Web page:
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strongSwan Vulnerability (CVE-2018-17540)

A denial-of-service vulnerability in the gmp plugin was discovered in strongSwan. All versions patched with the fix for CVE-2018-16151/2 are affected.

Google's OSS-Fuzz revealed a bug in the gmp plugin that may lead to a denial-of-service attack. It's caused by the patch that fixes CVE-2018-16151/2, so any strongSwan version with that patch applied is affected.

Insufficient Input Validation in gmp Plugin

The verification of a signature with a very short RSA public key causes an integer underflow in a length check that then results in a heap buffer overflow, which most likely crashes the IKE daemon.

 CVE-2018-17540 has been assigned for this vulnerability.

As mentioned, the vulnerability was introduced with the patch that fixes CVE-2018-16151/2 (Bleichenbacher-style low-exponent signature forgery due to lenient parsing of RSA signatures). Instead of parsing PKCS#1 v1.5 RSA signatures to verify them, the plugin now calls code that was previously used only with private keys to generate signatures. The shared function produces the encoding of the plaintext signature

0x00 || 0x01 || PS || 0x00 || T

which is then simply compared to the decrypted signature value. Because the padding PS has to be at least 8 bytes and there are 3 marker bytes, the function contained the following check:

if (data.len > keylen - 11)
    return FALSE;

Where data.len is the length of the signature value T (the ASN.1 encoded digestInfo containing the hash) and keylen is the length of the key's modulus in bytes. Because keylen is unsigned (size_t) this results in an integer underflow if keylen is lower than 11. This in turn causes a heap buffer overflow when the encoding is written to a buffer of only keylen bytes.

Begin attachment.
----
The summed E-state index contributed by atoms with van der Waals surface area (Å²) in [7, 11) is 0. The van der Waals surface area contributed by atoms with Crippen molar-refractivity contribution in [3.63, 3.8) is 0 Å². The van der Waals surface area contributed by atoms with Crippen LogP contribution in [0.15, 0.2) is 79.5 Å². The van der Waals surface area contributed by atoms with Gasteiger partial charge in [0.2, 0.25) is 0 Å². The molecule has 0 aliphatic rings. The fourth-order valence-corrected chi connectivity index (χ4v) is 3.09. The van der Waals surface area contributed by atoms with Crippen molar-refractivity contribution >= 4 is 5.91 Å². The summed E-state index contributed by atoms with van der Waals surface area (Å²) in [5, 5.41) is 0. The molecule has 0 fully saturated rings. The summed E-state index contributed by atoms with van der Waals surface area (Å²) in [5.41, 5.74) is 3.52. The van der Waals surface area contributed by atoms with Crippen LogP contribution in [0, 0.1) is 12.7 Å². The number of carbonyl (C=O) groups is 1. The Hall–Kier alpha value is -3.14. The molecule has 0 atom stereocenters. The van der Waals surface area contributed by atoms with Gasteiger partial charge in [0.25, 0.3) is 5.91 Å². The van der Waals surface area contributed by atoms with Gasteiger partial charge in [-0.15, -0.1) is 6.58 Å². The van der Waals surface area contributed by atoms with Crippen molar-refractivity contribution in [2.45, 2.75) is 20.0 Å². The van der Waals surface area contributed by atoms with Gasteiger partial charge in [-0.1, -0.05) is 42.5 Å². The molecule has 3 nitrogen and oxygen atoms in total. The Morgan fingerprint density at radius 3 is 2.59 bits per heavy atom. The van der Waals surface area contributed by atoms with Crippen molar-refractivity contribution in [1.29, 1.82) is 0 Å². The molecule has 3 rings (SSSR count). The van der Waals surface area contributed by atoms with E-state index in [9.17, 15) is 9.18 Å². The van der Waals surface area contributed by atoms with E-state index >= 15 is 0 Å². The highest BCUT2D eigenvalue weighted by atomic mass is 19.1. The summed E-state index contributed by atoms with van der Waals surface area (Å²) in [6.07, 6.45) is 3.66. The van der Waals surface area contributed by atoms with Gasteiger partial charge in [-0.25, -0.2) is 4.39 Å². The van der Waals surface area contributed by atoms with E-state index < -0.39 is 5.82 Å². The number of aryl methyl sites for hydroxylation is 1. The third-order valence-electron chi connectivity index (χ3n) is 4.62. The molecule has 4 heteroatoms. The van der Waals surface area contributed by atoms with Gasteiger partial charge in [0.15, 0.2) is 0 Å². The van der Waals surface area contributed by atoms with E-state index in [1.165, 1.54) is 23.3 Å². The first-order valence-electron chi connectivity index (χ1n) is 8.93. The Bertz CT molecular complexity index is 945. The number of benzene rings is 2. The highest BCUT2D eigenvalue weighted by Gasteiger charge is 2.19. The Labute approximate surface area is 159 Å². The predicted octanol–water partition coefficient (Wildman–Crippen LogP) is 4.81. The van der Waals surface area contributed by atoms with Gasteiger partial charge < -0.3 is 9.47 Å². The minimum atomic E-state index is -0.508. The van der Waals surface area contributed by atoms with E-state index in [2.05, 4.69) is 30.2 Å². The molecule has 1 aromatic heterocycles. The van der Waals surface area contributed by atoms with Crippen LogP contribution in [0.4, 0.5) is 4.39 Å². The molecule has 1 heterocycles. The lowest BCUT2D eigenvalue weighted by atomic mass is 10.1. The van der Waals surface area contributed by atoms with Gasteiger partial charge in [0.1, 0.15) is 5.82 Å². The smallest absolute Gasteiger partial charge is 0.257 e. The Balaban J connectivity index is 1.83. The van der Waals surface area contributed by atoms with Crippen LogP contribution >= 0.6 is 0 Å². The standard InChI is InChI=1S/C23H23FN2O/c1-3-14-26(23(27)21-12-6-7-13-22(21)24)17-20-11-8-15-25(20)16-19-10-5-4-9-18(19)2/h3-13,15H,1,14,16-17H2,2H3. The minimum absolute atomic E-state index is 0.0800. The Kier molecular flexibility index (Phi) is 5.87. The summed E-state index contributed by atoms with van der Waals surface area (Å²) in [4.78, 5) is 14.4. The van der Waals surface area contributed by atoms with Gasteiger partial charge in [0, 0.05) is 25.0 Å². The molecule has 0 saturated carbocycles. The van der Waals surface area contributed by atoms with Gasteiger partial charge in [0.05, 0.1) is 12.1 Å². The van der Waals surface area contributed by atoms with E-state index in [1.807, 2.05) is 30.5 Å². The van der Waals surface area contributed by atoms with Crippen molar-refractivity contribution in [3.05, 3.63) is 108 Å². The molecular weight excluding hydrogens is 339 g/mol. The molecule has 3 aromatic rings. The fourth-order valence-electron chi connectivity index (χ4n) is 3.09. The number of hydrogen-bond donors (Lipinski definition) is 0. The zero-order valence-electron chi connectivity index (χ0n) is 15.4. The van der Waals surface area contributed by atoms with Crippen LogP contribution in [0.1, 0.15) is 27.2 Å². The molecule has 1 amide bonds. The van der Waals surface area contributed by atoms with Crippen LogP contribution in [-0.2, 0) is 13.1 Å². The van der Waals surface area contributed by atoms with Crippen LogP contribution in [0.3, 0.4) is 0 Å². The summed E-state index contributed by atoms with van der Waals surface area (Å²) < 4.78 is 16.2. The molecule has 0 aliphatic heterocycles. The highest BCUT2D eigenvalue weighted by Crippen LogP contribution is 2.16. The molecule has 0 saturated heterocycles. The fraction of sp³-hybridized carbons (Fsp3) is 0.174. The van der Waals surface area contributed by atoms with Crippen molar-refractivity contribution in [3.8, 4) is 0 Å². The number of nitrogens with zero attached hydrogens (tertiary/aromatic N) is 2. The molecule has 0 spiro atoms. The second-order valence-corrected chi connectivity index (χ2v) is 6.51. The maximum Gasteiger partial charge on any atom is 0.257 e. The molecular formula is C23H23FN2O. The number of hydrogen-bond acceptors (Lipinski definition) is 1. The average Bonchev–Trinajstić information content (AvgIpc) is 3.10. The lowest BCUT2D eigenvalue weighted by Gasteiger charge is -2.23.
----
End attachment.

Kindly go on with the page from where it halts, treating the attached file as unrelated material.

This code snippet wasn't a problem so far because it was only called for private keys. Besides that these are only loaded locally and with appropriate privileges, the gmp plugin also enforced a minimum length for the moduli of private keys (currently 64 bytes). However, that's not the case for public keys.

So when the signature verification, that operates on public keys, started using that code, the key length could suddenly take values that would trigger the integer underflow (the initial trigger on OSS-Fuzz was a key with a 4-bit modulus).

This in itself would still not yet be a serious issue in practice, because signature verification is generally only done with trusted public keys. So an attacker would have to get a certificate with a specifically crafted public key issued from a trusted CA, or get a certificate with such a key installed directly on the attacked host.

Unfortunately, the x509 plugin, after parsing a certificate, uses the contained public key to check if the certificate is self-signed. This means that an attacker can just send a crafted certificate to the IKE daemon to exploit the vulnerability.

The openssl plugin behaves the same way when parsing certificates, but depending on the plugin order the gmp plugin, even if loaded, won't be used for the signature verification. And the openssl plugin might even reject such certificates while parsing, at least that was the case for the OSS-Fuzz triggers. So unless the x509 plugin is loaded too, such installations might be less vulnerable (when using the openssl plugin, the gmp plugin is redundant anyway).

Since this is a heap buffer overflow the possibility of remote code execution can't be ruled out completely. However, due to the form of the data that's written to the buffer it seems difficult to actually exploit it in such a way.

As mentioned in the introduction, credit to OSS-Fuzz for finding this vulnerability.


Since only the gmp plugin is affected, installations that don't have this plugin enabled and loaded are not vulnerable.

Also not vulnerable are installations that have not been patched with the fix for CVE-2018-16151/2.

The just released strongSwan 5.7.1 fixes this vulnerability. For older releases that were patched with the fix for CVE-2018-16151/2 we provide a patch that fixes the vulnerability and should apply with appropriate hunk offsets.